The 800-bed Royal Adelaide Hospital (RAH) is the state’s flagship hospital, providing a comprehensive range of the most complex clinical care to an estimated 85,000 inpatients and 400,000 outpatients each year.
Structurally, the hospital spans the equivalent of three city blocks and is located on a pristine site containing almost four hectares of landscaped parks and internal green space, including over 70 courtyards, terraces and sky gardens.
The Royal Adelaide Hospital
Planned, designed and built around the needs of patients
The emotional and physical needs of patients, their loved ones and carers are at the heart of the RAH, driving its creation from conception right through to construction.
A strong focus on natural light and environment combine with 100 per cent single overnight patient rooms to create the best possible healing environment with greater levels of privacy, comfort and infection control.
The facility has been designed to ensure the most effective flow of patients to the care they need.
A number of entry points into the hospital allow more patients to bypass the Emergency Department (ED) and be admitted directly into the service they need, such as cardiology or mental health.
The design of the RAH also ensures patients flow seamlessly through the hospital once admitted, with related services located in close proximity. On the hospital’s western side, for example, the ED is positioned below critical areas on other floors, such as pathology and blood transfusion, trauma and emergency theatres, the Intensive Care Unit and the helipad.
Each area is connected by ‘hot lifts’, enabling these services to be reached in under two minutes.
Leading the way with clinical technology
The RAH is one of Australia’s most technologically advanced healthcare facilities, integrating the latest innovations across health, education and research to deliver high-quality care.
The state-of-the-art facilities appeal to healthcare professionals, helping to attract some of the best expertise from around the world.
The RAH is home to one of the biggest Automated Pharmacy Distribution Systems in the nation, bringing South Australia to the forefront of automated medication technology.
The system includes more than 80 automated dispensing cabinets in patient wings to support the accurate and timely distribution of medicines.
Telehealth facilities enable staff to consult with colleagues and patients in regional and remote areas across the state and further afield, while digital imaging technology will allow clinical images to be streamed live from operating theatres and procedural rooms for diagnostic and training purposes.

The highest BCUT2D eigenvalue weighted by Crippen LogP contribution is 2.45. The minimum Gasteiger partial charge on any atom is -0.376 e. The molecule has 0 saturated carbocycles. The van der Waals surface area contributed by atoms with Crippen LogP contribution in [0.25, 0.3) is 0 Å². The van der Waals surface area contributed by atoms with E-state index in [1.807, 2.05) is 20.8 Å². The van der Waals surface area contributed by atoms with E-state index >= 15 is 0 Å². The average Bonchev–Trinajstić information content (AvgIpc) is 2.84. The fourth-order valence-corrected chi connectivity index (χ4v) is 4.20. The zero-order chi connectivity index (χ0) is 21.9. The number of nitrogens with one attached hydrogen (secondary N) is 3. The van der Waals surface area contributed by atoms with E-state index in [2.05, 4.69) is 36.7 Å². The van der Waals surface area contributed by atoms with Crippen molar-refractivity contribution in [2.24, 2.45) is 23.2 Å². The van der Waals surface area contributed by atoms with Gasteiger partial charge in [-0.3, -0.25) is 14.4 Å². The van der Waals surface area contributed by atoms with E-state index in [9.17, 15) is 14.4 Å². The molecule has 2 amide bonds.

The hospital features the largest automated microbiology system in the southern hemisphere, providing world-class technology to support the timely diagnosis and treatment of infectious diseases.
The RAH is also the state’s only public hospital to roll out a digital instrument tracking system to manage its vast collection of medical equipment.
Providing a full range of complex clinical care
As South Australia’s flagship hospital, the RAH provides a comprehensive range of complex care across medical, surgical, emergency, acute mental health, outpatient and diagnostic fields.
The RAH is a ‘super-site’ for major emergencies in South Australia, such as heart attacks and stroke, and serves as the complex multi-trauma destination for the state.
There is a 24 hour on-site stroke team, a 24 hour on-call service for acute coronary syndrome and 24 hour diagnostic and imaging services.
The RAH is the statewide centre for critical services such as complex cancers and bone marrow transplants, craniomaxillofacial surgery, neurosurgery and cardiothoracic services with a focus on complex thoracic surgical cases.
In addition to services currently provided, the RAH offers a specialist acute spinal and brain injury rehabilitation service.
Other key statewide services provided include renal transplantation, hyperbaric medicine and complex vascular medicine and surgery.
Equipped to respond to major disaster
The RAH plays a lead role in South Australia’s disaster management strategies, with capacity to support victims of both man-made and natural catastrophes.
The Emergency Department (ED) is equipped to respond to major disasters, such as a chemical spill, with decontamination showers enabling mass decontamination, while having five negative pressure rooms and a quarantine room will be crucial in the event of an infectious outbreak.
The quarantine room is designed to the standards required to support patients with highly infectious diseases such as Ebola and can be segregated from the rest of the ED.
The hospital has been designed with flexibility to convert specific spaces into additional clinical areas in the event of a mass casualty disaster such as a plane crash.
The RAH is also engineered to withstand major earthquakes and extreme weather events and can continue to operate for 48 hours if completely cut off from outside services such as water and power.